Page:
Vol 3 Section 0886

824                                                                        1903

Vol. 23 of Mark Twain’s autograph edition of works. The story was collected in My Debut as a Literary Person with Other Essays and Stories (1903).

February 26 ThursdayIn Riverdale, N.Y. Isabel V. Lyon wrote for Sam to Paul Kester in Accotink, Va. acknowledging receipt of a MS for a play [MTP].

Hamlin Garland wrote from NY to Sam, that he’d paid the driver “amply” and that they enjoyed the visit to Sam’s house, “There was only one person lacking—Mrs. Clemens,” and he hoped that warmer weather might bring her relief [MTP].

Edward Thimme for Direct Legislation League of NY wrote to Sam [MTP]. Text not available at this time; UCCL 33701.

February 27 FridayIn Riverdale, N.Y. Sam wrote a good night note to Livy. Feb. 27—p.m. The ashcats have gone their rooms; I have come to mine; the day is done, it is time for reading, smoking, reflection, sleep—with you for text & undertone, dear sweetheart, whom I love—& so, with a kiss, & another, & others, beside, Good night & pleasant dreams. / Y” [LLMT 342].

Benjamin E. Smith for Century Co. wrote to ask Sam the name and date of the magazine which contained his parody of Omar Khayam’s Rubaiyat appeared. On or just after this day Sam answered: “It has never appeared—& isn’t going to. ‘Twas writ for private circulation only” [MTP].

February 28 SaturdayIn Riverdale, N.Y. Sam wrote to H.H. Rogers.

Consound it, Clara tells me the Rices are coming here to dinner Tuesday Evening March 3, an engagement 2 weeks old, & swears she told me of it at the time–which is mere sickroom veracity; she never told me till to-day.

I am sorry to miss going with you to see the General, & so is Mrs. Clemens.

I thank you ever so much for getting me out of that jury business–I cannot stand jurying [MTHHR 520]. Note: n1 of source: “Clemens had been scheduled to attend a dinner at which Rogers and Salvation Army General William Booth were to be present.” Booth (1829-1912), British Methodist preacher, founded the Salvation Army in London in 1865.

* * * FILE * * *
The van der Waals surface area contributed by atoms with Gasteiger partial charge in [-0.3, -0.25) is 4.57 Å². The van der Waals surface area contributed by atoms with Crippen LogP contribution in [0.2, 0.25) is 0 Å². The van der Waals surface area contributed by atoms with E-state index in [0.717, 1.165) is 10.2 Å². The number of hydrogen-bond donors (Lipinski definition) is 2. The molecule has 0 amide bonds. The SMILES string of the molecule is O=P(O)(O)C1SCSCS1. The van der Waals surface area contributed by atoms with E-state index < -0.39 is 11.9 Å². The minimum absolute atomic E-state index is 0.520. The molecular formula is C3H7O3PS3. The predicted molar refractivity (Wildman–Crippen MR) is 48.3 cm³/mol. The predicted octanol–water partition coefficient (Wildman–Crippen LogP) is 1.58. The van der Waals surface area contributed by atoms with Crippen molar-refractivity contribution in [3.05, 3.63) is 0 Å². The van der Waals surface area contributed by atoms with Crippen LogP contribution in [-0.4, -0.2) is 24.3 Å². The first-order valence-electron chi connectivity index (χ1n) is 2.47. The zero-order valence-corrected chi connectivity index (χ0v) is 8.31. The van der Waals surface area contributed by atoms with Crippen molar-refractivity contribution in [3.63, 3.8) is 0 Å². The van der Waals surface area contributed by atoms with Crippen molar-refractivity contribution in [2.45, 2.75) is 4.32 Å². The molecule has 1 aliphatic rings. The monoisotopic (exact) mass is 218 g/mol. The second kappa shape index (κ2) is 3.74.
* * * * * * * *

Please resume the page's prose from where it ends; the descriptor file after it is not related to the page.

William Dean Howells wrote to Sam after receiving a suggestion (Sam’s previous letter not extant) about the Stoddard-Harriott matter.

No, my dearest Clemens, I won’t. I was rather anxious to help Stoddard than to do justice on Harriott, and since Stoddard has not breathed one grateful blessing on our efforts, Harriott may go milk all the millionaires, for all me, of the last drop of human kindness in their iron dugs, before I will ask him to put the pail to the lips of that veteran babe and suckling. / Yours always [MTHL 2: 766].

Note: Howells and Sam had been trying to collect $400 owed to Stoddard (see earlier entries). Note 2 of this source: “As Howells remembered the end to this incident, ‘Clouds of sorrow had gathered about the bowed head of the delinquent since we began on him, and my fickle sympathies were turning his way from the victim who was really to blame for leaving his affairs so unguardedly to him the first place. Clemens made some sort of grim assent, and we dropped the matter” [MMT 88-9]. Charles Warren Stoddard and Frederick C. Harriott, the husband of actress Clara Morris.

Sam’s notebook: “A P H. [aphorism:] A pair in the hand is worth two in the deck” [NB 46 TS 11].

SLC used mourning border for most letters from Susy’s death on, then from Livy’s death on.